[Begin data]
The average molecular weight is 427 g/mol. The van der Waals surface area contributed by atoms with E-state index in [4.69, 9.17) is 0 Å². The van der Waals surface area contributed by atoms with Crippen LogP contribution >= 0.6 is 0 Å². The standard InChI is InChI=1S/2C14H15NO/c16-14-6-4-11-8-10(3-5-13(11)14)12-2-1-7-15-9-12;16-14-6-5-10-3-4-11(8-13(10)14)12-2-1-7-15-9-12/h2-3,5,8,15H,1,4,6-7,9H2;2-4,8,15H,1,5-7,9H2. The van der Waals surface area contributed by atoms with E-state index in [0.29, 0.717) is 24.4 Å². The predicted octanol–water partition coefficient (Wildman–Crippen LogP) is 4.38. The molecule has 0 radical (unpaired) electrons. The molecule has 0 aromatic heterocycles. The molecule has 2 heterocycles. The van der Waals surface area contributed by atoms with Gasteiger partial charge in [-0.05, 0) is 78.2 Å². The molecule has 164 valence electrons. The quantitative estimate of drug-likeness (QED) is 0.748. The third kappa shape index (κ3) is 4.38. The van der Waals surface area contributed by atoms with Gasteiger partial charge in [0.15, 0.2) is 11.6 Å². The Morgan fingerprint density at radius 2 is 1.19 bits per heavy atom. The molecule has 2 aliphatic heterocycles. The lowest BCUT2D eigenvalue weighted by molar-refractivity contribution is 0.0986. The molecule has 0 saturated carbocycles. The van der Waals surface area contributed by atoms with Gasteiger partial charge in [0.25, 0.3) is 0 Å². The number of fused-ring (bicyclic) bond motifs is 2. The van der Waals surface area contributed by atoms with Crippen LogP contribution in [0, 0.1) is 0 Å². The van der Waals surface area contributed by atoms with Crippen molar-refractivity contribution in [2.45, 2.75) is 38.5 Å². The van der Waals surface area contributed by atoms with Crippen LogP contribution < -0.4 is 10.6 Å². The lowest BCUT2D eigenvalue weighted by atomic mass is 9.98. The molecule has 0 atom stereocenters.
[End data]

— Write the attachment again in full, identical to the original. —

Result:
The average molecular weight is 427 g/mol. The van der Waals surface area contributed by atoms with E-state index in [4.69, 9.17) is 0 Å². The van der Waals surface area contributed by atoms with Crippen LogP contribution >= 0.6 is 0 Å². The standard InChI is InChI=1S/2C14H15NO/c16-14-6-4-11-8-10(3-5-13(11)14)12-2-1-7-15-9-12;16-14-6-5-10-3-4-11(8-13(10)14)12-2-1-7-15-9-12/h2-3,5,8,15H,1,4,6-7,9H2;2-4,8,15H,1,5-7,9H2. The van der Waals surface area contributed by atoms with E-state index in [0.29, 0.717) is 24.4 Å². The predicted octanol–water partition coefficient (Wildman–Crippen LogP) is 4.38. The molecule has 0 radical (unpaired) electrons. The molecule has 0 aromatic heterocycles. The molecule has 2 heterocycles. The van der Waals surface area contributed by atoms with Gasteiger partial charge in [-0.05, 0) is 78.2 Å². The molecule has 164 valence electrons. The quantitative estimate of drug-likeness (QED) is 0.748. The third kappa shape index (κ3) is 4.38. The van der Waals surface area contributed by atoms with Gasteiger partial charge in [0.15, 0.2) is 11.6 Å². The Morgan fingerprint density at radius 2 is 1.19 bits per heavy atom. The molecule has 2 aliphatic heterocycles. The lowest BCUT2D eigenvalue weighted by molar-refractivity contribution is 0.0986. The molecule has 0 saturated carbocycles. The van der Waals surface area contributed by atoms with Gasteiger partial charge in [0.25, 0.3) is 0 Å². The number of fused-ring (bicyclic) bond motifs is 2. The van der Waals surface area contributed by atoms with Crippen LogP contribution in [0, 0.1) is 0 Å². The van der Waals surface area contributed by atoms with Crippen molar-refractivity contribution in [2.45, 2.75) is 38.5 Å². The van der Waals surface area contributed by atoms with Crippen LogP contribution < -0.4 is 10.6 Å². The lowest BCUT2D eigenvalue weighted by atomic mass is 9.98. The molecule has 0 atom stereocenters.